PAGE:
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Curb Bulbs/Curb Extensions/Bulb-outs/Neckdowns

As defined in the Right-of-Way Improvements Manual (ROWIM), curb bulb is a radial extension of a sidewalk at a corner or mid-block location used to shorten the crossing distance for pedestrians, provide access to transit, and expand the landscape/furniture and/or walkable zone. Curb bulbs are a technique used to promote traffic calming.

In addition, the Pedestrian and Bicycle Information Center (PBIC) provides the following description of curb bulbs, also referred to as curb extensions: [They] extend the sidewalk or curb line out into the parking lane, which reduces the effective street width. Curb extensions significantly improve pedestrian crossings by reducing the pedestrian crossing distance, visually and physically narrowing the roadway, improving the ability of pedestrians and motorists to see each other, and reducing the time that pedestrians are in the street.

According to PBIC, the purpose of curb bulbs/curb extensions is to improve safety for pedestrians and motorists at intersections, increase visibility and reduce speed of turning vehicles, encourage pedestrians to cross at designated locations, prevent motor vehicles from parking at corners, and shorten crossing distance and reduce pedestrian exposure. Particularly for pedestrians with impaired mobility, a curb bulb can offer an opportunity to cross a roadway quickly, safely and efficiently.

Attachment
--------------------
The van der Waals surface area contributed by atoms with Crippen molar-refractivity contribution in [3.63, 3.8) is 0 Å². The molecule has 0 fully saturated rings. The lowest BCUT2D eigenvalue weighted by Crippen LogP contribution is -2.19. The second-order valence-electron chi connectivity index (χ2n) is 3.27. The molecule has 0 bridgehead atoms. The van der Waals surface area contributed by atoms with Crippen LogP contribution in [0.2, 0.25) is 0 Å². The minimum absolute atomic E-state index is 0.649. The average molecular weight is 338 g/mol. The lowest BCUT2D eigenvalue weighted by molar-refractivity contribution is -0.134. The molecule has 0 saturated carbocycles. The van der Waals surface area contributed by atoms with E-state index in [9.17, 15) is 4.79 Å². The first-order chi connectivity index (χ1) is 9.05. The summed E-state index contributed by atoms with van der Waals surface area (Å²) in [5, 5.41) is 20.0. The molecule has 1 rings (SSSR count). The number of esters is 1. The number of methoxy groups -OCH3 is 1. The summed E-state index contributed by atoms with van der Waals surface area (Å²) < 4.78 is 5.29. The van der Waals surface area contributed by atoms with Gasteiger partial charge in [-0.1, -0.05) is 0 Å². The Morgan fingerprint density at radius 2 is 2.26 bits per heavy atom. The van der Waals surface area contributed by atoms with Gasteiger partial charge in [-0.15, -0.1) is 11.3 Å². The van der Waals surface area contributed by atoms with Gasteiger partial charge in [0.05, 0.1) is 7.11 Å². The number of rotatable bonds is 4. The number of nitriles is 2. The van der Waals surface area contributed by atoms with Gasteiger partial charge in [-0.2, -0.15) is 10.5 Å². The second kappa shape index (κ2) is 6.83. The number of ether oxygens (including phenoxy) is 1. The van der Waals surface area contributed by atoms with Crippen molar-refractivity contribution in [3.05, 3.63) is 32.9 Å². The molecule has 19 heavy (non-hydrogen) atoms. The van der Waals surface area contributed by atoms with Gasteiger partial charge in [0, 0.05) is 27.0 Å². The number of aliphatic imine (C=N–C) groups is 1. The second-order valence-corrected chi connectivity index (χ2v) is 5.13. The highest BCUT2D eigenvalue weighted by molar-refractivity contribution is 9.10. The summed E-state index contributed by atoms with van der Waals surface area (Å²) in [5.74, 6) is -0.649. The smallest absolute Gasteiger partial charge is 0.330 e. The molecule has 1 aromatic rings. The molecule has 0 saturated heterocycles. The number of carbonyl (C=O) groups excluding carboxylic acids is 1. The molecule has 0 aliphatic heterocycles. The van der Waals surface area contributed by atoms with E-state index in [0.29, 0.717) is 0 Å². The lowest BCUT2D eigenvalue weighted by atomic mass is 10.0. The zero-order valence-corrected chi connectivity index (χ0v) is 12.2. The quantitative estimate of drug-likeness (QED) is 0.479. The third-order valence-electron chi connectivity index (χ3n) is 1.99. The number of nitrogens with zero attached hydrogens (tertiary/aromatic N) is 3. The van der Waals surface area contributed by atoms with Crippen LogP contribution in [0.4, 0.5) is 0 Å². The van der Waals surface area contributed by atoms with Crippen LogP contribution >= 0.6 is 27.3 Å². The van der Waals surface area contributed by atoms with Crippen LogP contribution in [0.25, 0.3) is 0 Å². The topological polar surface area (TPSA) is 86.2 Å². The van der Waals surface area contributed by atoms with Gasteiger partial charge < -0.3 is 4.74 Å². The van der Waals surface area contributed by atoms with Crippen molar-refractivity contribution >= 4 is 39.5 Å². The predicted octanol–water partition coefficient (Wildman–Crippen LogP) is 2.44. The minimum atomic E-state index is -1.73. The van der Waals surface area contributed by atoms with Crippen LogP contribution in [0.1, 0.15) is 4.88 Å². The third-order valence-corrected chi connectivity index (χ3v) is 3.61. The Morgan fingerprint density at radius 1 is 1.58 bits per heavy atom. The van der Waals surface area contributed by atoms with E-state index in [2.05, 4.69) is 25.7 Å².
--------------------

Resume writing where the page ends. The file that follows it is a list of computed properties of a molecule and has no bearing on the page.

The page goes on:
Curb extensions placed at an intersection also prevent motorists from parking in or too close to a crosswalk or from blocking a curb ramp or crosswalk. Motor vehicles parked too close to corners can present a threat to pedestrian safety when they block sightlines, obscure visibility of pedestrians and other vehicles, and make turning particularly difficult for emergency vehicles and trucks. Curb extensions also provide an excellent place to locate traffic signs, which will be more visible since they cannot be easily blocked by parked cars. The restricted street width provides a visual cue to motorists, encouraging them to travel more slowly at intersections or midblock locations with curb extensions. Turning speeds at intersections can be reduced with curb extensions, making curb radii as tight as is practicable. Curb extensions also provide additional space for curb ramps and for level sidewalks where existing space is limited.

Curb extensions are only appropriate where there is an on-street parking lane. Curb extensions should not extend into travel lanes, bicycle lanes, or shoulders. The turning needs of larger vehicles, such as school buses, must be considered in curb extension design.

Curb Bulb

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